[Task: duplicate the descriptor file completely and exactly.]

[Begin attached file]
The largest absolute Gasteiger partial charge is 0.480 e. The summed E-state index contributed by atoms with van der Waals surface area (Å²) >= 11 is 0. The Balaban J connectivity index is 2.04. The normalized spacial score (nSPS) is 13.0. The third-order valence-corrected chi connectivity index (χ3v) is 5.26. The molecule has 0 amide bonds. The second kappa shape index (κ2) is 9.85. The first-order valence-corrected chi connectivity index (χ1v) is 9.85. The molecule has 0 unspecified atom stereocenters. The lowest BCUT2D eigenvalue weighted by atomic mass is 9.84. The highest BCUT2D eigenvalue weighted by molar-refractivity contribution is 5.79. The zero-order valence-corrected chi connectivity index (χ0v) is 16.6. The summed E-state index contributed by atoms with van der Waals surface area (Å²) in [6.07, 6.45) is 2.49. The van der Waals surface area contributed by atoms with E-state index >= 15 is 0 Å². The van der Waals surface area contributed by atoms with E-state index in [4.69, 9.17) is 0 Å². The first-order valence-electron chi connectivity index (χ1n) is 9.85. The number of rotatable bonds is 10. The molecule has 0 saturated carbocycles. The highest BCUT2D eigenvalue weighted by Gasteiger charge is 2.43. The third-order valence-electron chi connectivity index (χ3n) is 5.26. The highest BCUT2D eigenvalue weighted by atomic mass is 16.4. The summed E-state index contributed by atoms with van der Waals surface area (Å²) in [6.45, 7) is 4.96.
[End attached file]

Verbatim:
The largest absolute Gasteiger partial charge is 0.480 e. The summed E-state index contributed by atoms with van der Waals surface area (Å²) >= 11 is 0. The Balaban J connectivity index is 2.04. The normalized spacial score (nSPS) is 13.0. The third-order valence-corrected chi connectivity index (χ3v) is 5.26. The molecule has 0 amide bonds. The second kappa shape index (κ2) is 9.85. The first-order valence-corrected chi connectivity index (χ1v) is 9.85. The molecule has 0 unspecified atom stereocenters. The lowest BCUT2D eigenvalue weighted by atomic mass is 9.84. The highest BCUT2D eigenvalue weighted by molar-refractivity contribution is 5.79. The zero-order valence-corrected chi connectivity index (χ0v) is 16.6. The summed E-state index contributed by atoms with van der Waals surface area (Å²) in [6.07, 6.45) is 2.49. The van der Waals surface area contributed by atoms with E-state index >= 15 is 0 Å². The van der Waals surface area contributed by atoms with E-state index in [4.69, 9.17) is 0 Å². The first-order valence-electron chi connectivity index (χ1n) is 9.85. The number of rotatable bonds is 10. The molecule has 0 saturated carbocycles. The highest BCUT2D eigenvalue weighted by Gasteiger charge is 2.43. The third-order valence-electron chi connectivity index (χ3n) is 5.26. The highest BCUT2D eigenvalue weighted by atomic mass is 16.4. The summed E-state index contributed by atoms with van der Waals surface area (Å²) in [6.45, 7) is 4.96.